There is, in fact, a form of fiction shorter than flash: the drabble. A mere one hundred
words, not a word less, not a word more, it forces the author to distill meaning into
its most concetrated form. This week, the pitch was to create a drabble from each of
the major food groups of Speculative Fiction: Sci-fi, Fantasy, and Horror, and, as a
bonus, pure SpecFic itself.
“It is a fact, I believe,” said the archimandrite, “that the Gods use the planets as marbles. As indisputable as the day is blue.”
“If that were so,” the chamberlain pondered, “would not the sun be the shooter, and the earth, the agate?”
“I think, you’ll find, that the earth is the greater orb,” the sophist told him, “and thus the shooter. The moon and sun, then, are the agates, as logically they must be.”
“Whichever way,” the gravedigger mumbled softly to himself, “we’ll all end up outside the circle eventually.”
Meanwhile, the Gods lined up for their next shot.
Day 1: Have pulled back the veil. Dropped like a bottom quark through the holes in existence and come up on the other side. A whole world awaits. Spectacular!
Day 7: Discovered another person, a woman, but she has no interest in discussion. Coming home soon.
Day 8: She is interested in mating. Constantly. Never coming home.
Day 15: Drained. Woman has exploding universes in her eyes. We are outside of time here.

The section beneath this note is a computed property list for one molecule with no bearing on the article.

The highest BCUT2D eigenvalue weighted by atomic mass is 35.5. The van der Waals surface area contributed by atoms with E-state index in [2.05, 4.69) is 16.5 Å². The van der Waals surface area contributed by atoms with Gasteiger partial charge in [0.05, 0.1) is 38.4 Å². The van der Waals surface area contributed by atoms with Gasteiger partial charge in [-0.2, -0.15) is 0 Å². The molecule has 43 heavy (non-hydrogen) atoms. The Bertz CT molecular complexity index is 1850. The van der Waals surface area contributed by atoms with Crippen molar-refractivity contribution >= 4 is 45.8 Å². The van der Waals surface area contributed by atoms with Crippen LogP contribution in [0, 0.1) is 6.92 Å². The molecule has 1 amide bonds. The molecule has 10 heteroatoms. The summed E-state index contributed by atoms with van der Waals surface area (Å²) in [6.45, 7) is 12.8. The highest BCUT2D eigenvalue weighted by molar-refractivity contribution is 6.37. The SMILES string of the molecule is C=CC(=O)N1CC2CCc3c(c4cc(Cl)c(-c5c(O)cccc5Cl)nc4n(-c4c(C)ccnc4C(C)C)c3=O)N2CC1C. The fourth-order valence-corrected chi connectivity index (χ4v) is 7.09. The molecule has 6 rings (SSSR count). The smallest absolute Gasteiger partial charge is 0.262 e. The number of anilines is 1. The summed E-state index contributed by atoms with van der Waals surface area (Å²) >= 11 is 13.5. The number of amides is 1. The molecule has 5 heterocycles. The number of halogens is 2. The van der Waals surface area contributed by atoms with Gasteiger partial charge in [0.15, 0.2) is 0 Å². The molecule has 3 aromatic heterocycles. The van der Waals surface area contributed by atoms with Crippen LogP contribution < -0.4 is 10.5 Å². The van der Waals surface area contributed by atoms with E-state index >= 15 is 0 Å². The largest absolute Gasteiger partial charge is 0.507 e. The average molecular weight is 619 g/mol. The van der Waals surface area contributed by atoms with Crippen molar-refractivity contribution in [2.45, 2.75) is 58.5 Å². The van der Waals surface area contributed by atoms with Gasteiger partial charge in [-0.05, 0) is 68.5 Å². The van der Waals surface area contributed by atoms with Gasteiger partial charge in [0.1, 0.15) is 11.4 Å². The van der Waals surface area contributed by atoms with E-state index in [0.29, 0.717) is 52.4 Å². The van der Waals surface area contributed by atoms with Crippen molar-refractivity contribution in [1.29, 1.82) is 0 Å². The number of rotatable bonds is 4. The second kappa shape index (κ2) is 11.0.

Day 33: Today, we peeked back through the holes and watched the universe ticking. She is pregnant; our children will span the gaps someday. I am home.
Around here, the sinks all spout ruddy brown water and the roofs are caving in. Two days ago, I saw three men carrying a large package, white linen with rust spots; they glowered at me with fish eyes. I pulled the curtain and sat back down. Yesterday, they were moving packages out next door.
A dull fog is hunkering over the town like a red wine hangover. The sink spouts filth into my glass and I drink it, then go back to pressing the sheets. The boards on the front porch squeak. I look forward to wrapping myself in linen.
Somewhere around the end of time, every word dried up. Eventually only one hundred were left. Somebody sat down and spat them slowly onto paper as best he could, making careful little spaces for periods, question marks, commas, or exclamation points.
“Perhaps semicolons,” she said, looking over his shoulder. Wind whispered subtly past, picking away participles, snatching at syllables like sand in a sandstorm.
Keys clattered together, vainly keeping pace with each letter falling silently from eternity.
“Amazing, how all we have anymore is just ceremony.” Her green eyes fluttered. Another clause was wasted.
Soon nothing remained but an ellipsis…